December 9, 1997 in City

Case Of The Juiced Jurist Highlights Larger Problem

D.F. Oliveria Opinion Writer
 

OK, let’s give 1st District Court Judge Craig Kosonen points for admitting he drove drunk Tuesday afternoon. Other public figures might have fought the charge. But Kosonen pleaded guilty to drunken driving less than 24 hours after he crashed his pickup into a concrete barrier near Coeur d’Alene. Then, what choice did he have? He did poorly on his field sobriety test and blew a .14 and .15 on two Breathalyzer tests. Idaho’s legal limit is .08. This incident shows the problem American society has with drunken driving. If a judge can’t tell when he’s too pickled to drive, how are lay people supposed to clean up their act? After all, a judge regularly sees the awful carnage caused by society’s infatuation with the bottle. Ultimately, Kosonen was lucky. The pickup and his reputation were the only things hurt when he had one too many for the road.

Oh, what a tangled web we weave

Sometimes, people risk so much for so little. Take the three Spokane County employees who were forced from their jobs in the auto licensing office. Please.

It’s likely the trio regularly heard complaints from residents who didn’t want the hassle or expense of a $12 emission test required for Spokane-area vehicles - or possible repairs that could cost $150 more. Yet, when the boss wasn’t looking - in this case, County Auditor Bill Donahue - the Three Amigas falsified documents so they, their relatives and friends wouldn’t have to pay their fair share. Then, they tried to excuse themselves by saying office supervisor Ellen Marsh did the same thing. Actually, Marsh’s husband did. He falsely registered his 1983 gas burner in a suburb that didn’t require the hated emission test. Marsh kept her job by bringing her husband’s peccadillo to Donahue’s attention. But good grief. The credibility of this office leaves much to be desired.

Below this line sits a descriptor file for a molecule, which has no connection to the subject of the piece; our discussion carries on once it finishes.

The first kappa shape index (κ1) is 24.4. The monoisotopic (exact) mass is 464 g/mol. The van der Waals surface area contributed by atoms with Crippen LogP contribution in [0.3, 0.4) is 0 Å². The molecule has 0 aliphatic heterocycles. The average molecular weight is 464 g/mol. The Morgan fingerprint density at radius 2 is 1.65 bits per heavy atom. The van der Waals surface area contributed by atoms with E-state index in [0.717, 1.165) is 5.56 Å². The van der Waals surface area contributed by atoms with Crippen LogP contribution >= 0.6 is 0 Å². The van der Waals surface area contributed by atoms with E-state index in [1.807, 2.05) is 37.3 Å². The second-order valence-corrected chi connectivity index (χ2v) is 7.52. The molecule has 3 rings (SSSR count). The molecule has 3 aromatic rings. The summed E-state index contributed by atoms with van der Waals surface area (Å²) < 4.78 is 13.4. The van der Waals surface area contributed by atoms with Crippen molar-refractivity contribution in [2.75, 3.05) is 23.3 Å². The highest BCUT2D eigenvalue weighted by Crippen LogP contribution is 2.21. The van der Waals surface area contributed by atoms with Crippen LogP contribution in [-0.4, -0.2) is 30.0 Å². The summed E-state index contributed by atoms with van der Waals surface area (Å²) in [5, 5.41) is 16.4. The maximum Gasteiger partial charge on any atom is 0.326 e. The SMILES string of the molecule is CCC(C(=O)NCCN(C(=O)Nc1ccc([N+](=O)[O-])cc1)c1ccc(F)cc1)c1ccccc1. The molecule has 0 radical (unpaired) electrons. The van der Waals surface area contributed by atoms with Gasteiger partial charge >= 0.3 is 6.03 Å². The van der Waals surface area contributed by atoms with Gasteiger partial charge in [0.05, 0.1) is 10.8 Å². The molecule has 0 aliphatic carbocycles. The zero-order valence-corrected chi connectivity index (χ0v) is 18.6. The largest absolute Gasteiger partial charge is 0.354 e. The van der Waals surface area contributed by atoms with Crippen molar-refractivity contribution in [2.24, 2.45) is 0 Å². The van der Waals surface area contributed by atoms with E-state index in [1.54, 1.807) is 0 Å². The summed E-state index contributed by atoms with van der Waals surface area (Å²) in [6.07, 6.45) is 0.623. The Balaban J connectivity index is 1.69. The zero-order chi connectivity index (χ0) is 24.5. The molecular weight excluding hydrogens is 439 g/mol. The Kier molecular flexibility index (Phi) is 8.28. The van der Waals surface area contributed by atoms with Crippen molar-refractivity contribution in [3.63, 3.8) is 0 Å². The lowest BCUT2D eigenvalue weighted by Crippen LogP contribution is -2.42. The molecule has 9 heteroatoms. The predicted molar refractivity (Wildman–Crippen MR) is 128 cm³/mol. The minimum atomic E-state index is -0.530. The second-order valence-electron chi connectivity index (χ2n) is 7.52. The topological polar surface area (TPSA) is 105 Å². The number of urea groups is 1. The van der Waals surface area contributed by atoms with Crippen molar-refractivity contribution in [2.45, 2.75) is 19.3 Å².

Idaho’s time has come for a Megan’s Law

Idaho can learn a thing or two from its cousins west of the border on how to deal with sex offenders. Both Washington and Idaho require sex offenders to register with the local sheriff. But Washington goes a step further by warning residents when a convicted pervert moves into their neighborhood. Idahoans can learn if a specific person is a sex criminal only by writing to the Idaho Department of Law Enforcement. Then, they have to supply the suspect’s name, birthday and address. Now, Kootenai County Prosecutor Bill Douglas is pushing for an Idaho version of the New Jersey Megan’s Law that requires public notification. A similar bill died in committee during the last Legislature. Any lawmaker who’d vote against this common-sense law doesn’t deserve to serve.

, DataTimes MEMO: D.F. Oliveria’s “Hot Potatoes” runs Tuesdays and Thursdays. You can comment on the items by calling (800) 344-6718 or (208) 765-7125, or by sending e-mail to daveo@spokesman.com.

D.F. Oliveria’s “Hot Potatoes” runs Tuesdays and Thursdays. You can comment on the items by calling (800) 344-6718 or (208) 765-7125, or by sending e-mail to daveo@spokesman.com.


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